Street Level Provides a Different View of Atlanta Gentrification

houses across the street in SW, one an abandoned Vision Property Management home, the other a newly gentrified home

Atlanta   Visiting families involved with contract for deed agreements with big companies like Harbour Portfolio Advisers, Vision Property Management, and SG Capital in Atlanta turns out to be a much, much different experience than similar doors I’ve hit in recent months in Pittsburgh, Akron, Youngstown, and Detroit. The song is still basically the same, but the verses are different.

Yes, the contracts are “as is” with the burden of repairs, taxes, insurance, and everything else in the usual package on the buyer without any of the guarantees or protections of conventional home buying, but in Atlanta at least the “as is” is more than we have found elsewhere. There were roofs to fix, some with trees still protruding through, and sewer lines to wrangle and HVAC problems common in the South, but fewer homes where families were “camping” in homes stripped bare of wiring, plumbing and the works. In the outer reaches of Fulton County, my team had visited with families with home prices in the $20s and low $30s, but in southwest Atlanta where I spent most of my time yesterday the numbers tended to be high $30s and up to $50 and $60,000. Other teams in DeKalb and Clayton County were spread out with a wide range of prices.

barb wire protecting a vision house

Southwest Atlanta was a surprise to me. I’d been on the doors in Atlanta before, but when I started adding up the dates as I navigated BatchGeo from home to home on my visit list, it had been in the twenty to twenty-five year range. I used to tease people in New Orleans who moved to the suburbs of Jefferson Parish that if they were going to do that, they might as well live in Atlanta. On the doors though I found myself in the city, not 8 miles from the Capitol, in hills green with trees and huge quarter-acre home lots, where I sometimes thought I was in the country. I also found blocks where five or six houses might be abandoned, boarded, and collapsing, and a couple of blocks over areas that were knocking on the door and opening it to gentrification. For the first time I was talking to contract buyers who were debating whether or not to try and figure out a way to sell their houses after the four or five years they had been in Vision or Harbour properties because appraisals had doubled and tripled the valuations, and in the words of one, he might be able to do better farther out in the country.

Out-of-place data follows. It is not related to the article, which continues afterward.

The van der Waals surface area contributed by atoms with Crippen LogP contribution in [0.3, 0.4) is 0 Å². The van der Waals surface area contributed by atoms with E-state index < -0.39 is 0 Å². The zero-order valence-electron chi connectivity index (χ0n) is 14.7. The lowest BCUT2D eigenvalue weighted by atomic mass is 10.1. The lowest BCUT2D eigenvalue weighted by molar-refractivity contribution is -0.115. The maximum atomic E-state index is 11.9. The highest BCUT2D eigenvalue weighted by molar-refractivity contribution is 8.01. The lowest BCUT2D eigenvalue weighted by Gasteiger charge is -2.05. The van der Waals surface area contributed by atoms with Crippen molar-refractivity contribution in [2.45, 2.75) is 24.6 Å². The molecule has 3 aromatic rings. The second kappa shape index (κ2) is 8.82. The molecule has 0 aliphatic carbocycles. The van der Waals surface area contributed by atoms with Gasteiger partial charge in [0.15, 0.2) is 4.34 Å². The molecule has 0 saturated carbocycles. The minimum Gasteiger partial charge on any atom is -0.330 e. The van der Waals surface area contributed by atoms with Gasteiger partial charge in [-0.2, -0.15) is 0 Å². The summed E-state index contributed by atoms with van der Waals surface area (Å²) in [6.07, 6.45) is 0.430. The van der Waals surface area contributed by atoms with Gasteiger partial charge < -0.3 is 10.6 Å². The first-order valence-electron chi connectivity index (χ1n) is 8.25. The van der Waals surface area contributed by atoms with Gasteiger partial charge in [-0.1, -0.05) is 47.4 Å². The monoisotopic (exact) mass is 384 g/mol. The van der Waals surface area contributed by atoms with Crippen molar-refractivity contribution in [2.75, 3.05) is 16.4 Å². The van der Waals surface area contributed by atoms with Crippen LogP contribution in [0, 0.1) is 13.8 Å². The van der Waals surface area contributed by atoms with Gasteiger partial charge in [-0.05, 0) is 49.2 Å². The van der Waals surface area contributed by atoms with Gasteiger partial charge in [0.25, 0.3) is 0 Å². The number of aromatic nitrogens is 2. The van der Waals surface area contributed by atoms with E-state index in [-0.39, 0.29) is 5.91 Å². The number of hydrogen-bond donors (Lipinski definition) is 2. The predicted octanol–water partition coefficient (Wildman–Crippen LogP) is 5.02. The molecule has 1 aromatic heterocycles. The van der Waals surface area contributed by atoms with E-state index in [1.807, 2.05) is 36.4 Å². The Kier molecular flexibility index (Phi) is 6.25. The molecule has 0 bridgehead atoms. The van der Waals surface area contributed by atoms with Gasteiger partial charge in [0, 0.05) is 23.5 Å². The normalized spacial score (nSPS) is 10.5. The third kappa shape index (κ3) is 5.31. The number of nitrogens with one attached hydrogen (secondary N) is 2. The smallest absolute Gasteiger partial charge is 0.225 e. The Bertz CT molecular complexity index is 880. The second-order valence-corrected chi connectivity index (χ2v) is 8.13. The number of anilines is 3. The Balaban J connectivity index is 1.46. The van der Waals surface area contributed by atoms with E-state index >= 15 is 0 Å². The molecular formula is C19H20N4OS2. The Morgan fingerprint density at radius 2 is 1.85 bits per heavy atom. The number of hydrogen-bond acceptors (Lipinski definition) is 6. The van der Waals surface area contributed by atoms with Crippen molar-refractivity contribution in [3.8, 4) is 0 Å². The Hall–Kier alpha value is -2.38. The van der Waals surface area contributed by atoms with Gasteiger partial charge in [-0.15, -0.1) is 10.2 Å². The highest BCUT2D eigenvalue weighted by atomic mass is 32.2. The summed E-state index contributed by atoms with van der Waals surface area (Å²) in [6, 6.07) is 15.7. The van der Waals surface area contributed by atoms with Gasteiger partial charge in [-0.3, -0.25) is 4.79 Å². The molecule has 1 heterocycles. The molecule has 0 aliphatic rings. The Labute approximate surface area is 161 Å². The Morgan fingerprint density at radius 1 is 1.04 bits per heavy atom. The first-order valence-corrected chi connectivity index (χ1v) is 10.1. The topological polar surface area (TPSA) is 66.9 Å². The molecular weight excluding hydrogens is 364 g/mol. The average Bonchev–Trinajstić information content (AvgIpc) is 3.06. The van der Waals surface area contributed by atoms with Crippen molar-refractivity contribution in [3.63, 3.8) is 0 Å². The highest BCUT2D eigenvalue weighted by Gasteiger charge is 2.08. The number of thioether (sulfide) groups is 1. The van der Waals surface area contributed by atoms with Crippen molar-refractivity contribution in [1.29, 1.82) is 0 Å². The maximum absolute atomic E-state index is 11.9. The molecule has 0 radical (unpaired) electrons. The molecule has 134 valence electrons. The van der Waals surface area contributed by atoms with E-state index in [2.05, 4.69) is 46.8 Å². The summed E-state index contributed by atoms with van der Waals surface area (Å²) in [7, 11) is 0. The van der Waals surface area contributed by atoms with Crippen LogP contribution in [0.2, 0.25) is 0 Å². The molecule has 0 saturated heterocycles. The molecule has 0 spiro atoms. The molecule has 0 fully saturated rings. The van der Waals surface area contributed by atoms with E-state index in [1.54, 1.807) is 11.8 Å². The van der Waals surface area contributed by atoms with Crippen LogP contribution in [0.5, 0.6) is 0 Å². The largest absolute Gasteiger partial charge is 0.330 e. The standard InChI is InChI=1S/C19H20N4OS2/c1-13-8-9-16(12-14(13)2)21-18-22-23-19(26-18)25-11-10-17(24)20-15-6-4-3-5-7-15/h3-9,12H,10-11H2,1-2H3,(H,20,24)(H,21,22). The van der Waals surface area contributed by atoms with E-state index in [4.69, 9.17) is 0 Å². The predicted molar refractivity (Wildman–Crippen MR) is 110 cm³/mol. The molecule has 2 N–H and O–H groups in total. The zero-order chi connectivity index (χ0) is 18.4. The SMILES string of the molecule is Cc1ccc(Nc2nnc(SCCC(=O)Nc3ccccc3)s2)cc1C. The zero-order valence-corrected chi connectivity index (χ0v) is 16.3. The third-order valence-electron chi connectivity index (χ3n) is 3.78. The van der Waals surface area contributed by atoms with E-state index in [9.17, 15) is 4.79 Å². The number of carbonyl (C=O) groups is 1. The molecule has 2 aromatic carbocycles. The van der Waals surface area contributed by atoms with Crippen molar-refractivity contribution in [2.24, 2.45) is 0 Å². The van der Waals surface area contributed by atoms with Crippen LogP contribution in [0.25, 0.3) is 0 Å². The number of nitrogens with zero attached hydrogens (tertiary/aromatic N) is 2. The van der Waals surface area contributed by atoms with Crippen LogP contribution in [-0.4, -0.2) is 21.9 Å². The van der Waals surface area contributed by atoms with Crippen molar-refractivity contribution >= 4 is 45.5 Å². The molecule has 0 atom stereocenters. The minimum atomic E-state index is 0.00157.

a Harbour house

In one area, I was within walking distance of a MARTA stop, the Belt Line, a huge urban renewal project on an old rail line, and a big park. One Vision house I hit was abandoned across the street from a home so recently redone that the squares of newly laid lawn were still visible from the planting. Dumpsters were dotted here and there.

I hit one Vision property on my list that looked abandoned on its hillside double lot. As I was parking a man was opening a padlock on the door, but he turned out not to be the owner. He was a burgeoning landlord who had just closed on the house. He had bought it from New Western Investment which had bought a package of homes from Vision. He was originally from Rwanda but in the country for many decades and had just gone into real estate full time over the last year with 20 properties now. His plan was fix and flip. He pointed down the hill to the neighborhood I had just left, as already having gone past the tipping point of his price range from gentrification pressure, but he was betting on this area to be next.

The census track says this area is 89% African-American and has stayed that way even as home evaluations have leaped forward by several factors in recent years. I was navigating streets named after Martin Luther King, Jr. and Ralph Abernathy, the Atlanta-based SCLC civil rights icons.